Trucking companies turn to scrapyards during shortage of large oil rigs

Haulage companies are turning to scrapyards as a nationwide shortage of big trucks plagues the industry, The Post has learned.

Companies like family-owned Heavy Salvage in Pickens, SC, sell used truck cabs, trailers and truck parts to major trucking companies that “historically wouldn’t buy salvage,” Vice President Andrew King told the Post.

Indeed, industry leaders say the current supply shortage has left trucking companies with few options. “Most people who come here have tried everywhere else before,” said a US Truck Parts employee in Houston, who asked not to be named.

The trucking industry, already burdened by a driver shortage, has to wait an average of more than a year for new trucks due to a shortage of semiconductors, according to the American Trucking Associations.

“The equipment shortage is worse than the driver shortage right now,” said Don Ake, vice president of FTR, a commercial transportation economics and forecasting company.

A crushed truck.
This smashed drill rig would be sold for parts only, Heavy Salvage’s Andrew King said.
Heavy Recovery
A truck trailer with the back ripped off.
Trailers are more difficult to repair and are mostly sold for parts when damaged.
Heavy Recovery
A white 18-wheeler with some dents in the cab.
This 18 wheel could be repaired and put back on the road.
Heavy Recovery

Ake estimates the industry is missing between 85,000 and 100,000 trucks as current supplies collapse and companies can’t find parts to fix them or new trucks to replace them.

Equipment shortages are compounded by rising demand for freight services as consumer spending continues to rise.

“Fleets search each market for parts and source them from Craigslist, eBay, junkyards and other fleets,” said Robert Braswell, executive director of ATA’s Technology and Maintenance Council. “We have never seen it as hectic as it is today.”

Andrew King in a blue suit.
Andrew King, Vice President of Heavy Salvage.

Most truckers are reluctant to admit that they look after accidents or floods and fires to get an engine that still hums or a trailer with a high-tech cooling unit. That’s because they fear the public might think they’re putting an unsafe vehicle on the road.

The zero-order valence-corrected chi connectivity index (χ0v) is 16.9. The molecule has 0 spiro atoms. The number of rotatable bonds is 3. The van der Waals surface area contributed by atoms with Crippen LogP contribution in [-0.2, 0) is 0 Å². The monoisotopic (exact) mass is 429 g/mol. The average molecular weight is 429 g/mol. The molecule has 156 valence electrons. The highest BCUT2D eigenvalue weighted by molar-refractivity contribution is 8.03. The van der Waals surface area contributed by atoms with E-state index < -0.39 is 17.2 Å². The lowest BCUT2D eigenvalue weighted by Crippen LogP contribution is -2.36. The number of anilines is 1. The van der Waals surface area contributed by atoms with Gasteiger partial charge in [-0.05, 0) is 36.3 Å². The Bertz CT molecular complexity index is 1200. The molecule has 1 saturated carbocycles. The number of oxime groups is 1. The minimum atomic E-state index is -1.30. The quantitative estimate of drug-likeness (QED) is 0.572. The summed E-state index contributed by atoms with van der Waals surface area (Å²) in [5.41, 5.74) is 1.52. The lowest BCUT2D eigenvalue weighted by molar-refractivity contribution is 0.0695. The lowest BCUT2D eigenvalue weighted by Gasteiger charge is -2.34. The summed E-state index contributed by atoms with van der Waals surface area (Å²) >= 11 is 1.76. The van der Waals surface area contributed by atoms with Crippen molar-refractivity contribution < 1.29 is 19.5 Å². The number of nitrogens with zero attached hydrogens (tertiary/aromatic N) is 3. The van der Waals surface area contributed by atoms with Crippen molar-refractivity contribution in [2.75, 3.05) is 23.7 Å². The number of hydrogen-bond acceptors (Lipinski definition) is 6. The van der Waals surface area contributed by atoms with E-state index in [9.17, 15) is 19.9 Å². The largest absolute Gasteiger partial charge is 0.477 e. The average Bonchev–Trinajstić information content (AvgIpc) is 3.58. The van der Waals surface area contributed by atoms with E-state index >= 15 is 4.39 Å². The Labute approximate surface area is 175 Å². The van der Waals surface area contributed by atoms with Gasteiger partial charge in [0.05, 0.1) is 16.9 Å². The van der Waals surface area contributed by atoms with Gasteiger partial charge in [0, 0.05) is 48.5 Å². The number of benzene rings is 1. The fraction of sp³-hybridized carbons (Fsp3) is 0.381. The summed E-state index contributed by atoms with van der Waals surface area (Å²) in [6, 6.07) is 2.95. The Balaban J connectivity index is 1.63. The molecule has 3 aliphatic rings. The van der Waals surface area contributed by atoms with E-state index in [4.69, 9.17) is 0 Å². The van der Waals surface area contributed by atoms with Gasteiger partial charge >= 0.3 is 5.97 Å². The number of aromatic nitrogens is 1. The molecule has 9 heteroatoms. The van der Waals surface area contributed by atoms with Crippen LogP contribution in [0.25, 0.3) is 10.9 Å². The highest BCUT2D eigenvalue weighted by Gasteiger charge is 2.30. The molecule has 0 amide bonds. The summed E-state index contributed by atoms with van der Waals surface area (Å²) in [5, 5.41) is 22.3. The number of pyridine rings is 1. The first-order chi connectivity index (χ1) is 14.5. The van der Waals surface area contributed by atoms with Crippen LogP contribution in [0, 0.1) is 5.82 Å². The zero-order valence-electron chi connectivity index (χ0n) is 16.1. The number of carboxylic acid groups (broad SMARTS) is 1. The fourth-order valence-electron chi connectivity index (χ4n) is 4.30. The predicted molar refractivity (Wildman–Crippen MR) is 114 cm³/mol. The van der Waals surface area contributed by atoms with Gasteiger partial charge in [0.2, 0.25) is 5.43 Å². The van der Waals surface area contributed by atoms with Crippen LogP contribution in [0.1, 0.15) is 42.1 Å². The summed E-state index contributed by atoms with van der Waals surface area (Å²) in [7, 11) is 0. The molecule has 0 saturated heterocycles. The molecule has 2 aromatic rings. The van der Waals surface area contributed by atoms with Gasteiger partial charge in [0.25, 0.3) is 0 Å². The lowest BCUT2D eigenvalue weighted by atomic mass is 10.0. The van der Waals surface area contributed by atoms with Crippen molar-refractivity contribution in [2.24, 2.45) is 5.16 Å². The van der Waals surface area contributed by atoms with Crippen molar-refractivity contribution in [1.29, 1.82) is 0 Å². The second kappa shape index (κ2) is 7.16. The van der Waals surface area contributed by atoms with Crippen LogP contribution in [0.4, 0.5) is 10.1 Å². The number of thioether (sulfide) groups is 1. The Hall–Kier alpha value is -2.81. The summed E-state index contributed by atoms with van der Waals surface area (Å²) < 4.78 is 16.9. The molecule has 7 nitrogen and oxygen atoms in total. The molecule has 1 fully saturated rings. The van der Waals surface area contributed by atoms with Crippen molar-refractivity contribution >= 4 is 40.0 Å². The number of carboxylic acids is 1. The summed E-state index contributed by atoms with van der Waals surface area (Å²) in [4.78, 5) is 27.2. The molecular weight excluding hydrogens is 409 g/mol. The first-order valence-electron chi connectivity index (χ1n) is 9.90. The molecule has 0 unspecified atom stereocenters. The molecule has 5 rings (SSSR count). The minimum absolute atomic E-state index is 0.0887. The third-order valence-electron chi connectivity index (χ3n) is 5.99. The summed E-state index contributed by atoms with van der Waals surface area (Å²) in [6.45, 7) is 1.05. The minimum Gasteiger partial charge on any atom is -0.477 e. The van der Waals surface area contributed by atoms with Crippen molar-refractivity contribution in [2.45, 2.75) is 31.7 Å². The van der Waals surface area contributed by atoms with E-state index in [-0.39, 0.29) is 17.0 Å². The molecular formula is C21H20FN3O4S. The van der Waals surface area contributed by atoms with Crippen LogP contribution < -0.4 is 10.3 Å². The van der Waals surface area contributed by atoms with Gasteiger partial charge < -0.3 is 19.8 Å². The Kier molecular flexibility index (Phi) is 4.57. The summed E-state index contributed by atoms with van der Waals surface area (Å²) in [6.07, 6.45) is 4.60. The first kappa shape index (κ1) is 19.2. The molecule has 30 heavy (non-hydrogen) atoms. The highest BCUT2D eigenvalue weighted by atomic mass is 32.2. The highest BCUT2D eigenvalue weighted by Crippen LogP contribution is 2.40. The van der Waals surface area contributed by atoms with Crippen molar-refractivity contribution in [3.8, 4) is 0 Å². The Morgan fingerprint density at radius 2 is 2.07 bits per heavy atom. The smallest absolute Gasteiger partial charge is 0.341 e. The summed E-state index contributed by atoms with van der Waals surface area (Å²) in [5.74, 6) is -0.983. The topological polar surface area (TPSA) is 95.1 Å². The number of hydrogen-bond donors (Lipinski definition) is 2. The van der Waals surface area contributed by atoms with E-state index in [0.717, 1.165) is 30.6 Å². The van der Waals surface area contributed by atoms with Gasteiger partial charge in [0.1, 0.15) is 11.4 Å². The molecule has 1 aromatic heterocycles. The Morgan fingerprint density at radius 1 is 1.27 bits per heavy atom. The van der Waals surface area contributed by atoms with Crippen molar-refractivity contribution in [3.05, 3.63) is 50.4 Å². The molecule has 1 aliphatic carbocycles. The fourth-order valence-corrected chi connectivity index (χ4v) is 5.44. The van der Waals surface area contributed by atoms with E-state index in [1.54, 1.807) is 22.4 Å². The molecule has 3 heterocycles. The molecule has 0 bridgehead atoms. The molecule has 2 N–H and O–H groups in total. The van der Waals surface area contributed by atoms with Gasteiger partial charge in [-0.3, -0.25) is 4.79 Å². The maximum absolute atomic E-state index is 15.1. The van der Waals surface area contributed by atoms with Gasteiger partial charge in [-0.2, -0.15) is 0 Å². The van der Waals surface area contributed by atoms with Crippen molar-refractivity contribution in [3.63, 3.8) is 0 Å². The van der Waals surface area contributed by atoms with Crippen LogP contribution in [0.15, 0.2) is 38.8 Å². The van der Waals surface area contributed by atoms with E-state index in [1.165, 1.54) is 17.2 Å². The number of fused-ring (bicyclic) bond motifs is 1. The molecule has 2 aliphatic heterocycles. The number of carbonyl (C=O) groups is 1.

However, salvage companies insist there’s no shame in approaching them for equipment, pointing out that every salvage vehicle is ultimately checked by government officials for safety standards before it’s put back on the road.

“There are probably more recovery vehicles on the road than you would expect,” King said.

For his part, King sells between 50 and 60 trucks a day, mostly on behalf of insurance companies whose customers have been involved in an accident and are claiming damage for the damaged vehicle.

The insurance companies contract with Heavy Salvage to recover the money they owe their policyholder. Heavy Salvage never takes possession of the vehicles, instead selling them to the highest bidder on their website.

Heavy salvage sales are up 20% in 2021, King said, while salvage product sales at The Larson Group, based in Willow Springs, Missouri, are up 30% year to date, chief operating officer Kory Larson told The Post.

“Engines are in high demand,” Larson said. “The manufacturers just don’t have the parts right now.”

A white truck trailer with a small wound.
This trailer could be repaired, says King.
Heavy Recovery

“The maintenance side of the industry has been largely overlooked,” added Steve Keppler, co-director of Scopitis Transportation Consulting. “The problem is particularly acute because when problems arise, the trucks don’t go because they can’t get the parts.”

As a result, prices for used trucks and parts have skyrocketed.

A truck that might have sold for $25,000 in 2019 can now fetch $50,000, King said. According to an ATA letter to congressmen, the average used truck sold in November 2021 was 67% more expensive than in October.

“We’re seeing greater demand for trucks that are being rehabilitated rather than being completely stripped down for parts,” King said.

A white truck cab with some dents and scuffs.
Truck engines are “in great demand,” said a salvage manager.
Heavy Recovery

However, some industry leaders at large companies say they have avoided the salvage market because they have harvested parts from their own fleets or invested more heavily in their maintenance crew.

Baylor Trucking of Milan, Indiana, typically buys at least 50 new trucks a year, except in 2021 when the number went to zero, President Cari Baylor told The Post.

The stress of not getting new trucks forced Baylor to take parts from “empty” trucks to use in other trucks in its fleet.

A red truck cab with the wheel and driver's side ripped off.
Insurance companies are a big source of salvage inventory, industry experts said.
Heavy Recovery

“We did that last year but wouldn’t normally do it,” Baylor said.

Chef’s Warehouse, a Bronx-based food supplier to the restaurant industry, has held on to its current fleet of trucks by “being resourceful,” Chief Executive Christopher Pappas said, and beefing up its “maintenance crews to work overtime to ensure that.” the trucks are safe and keeping them on the road.” Trucking companies turn to scrapyards during shortage of large oil rigs


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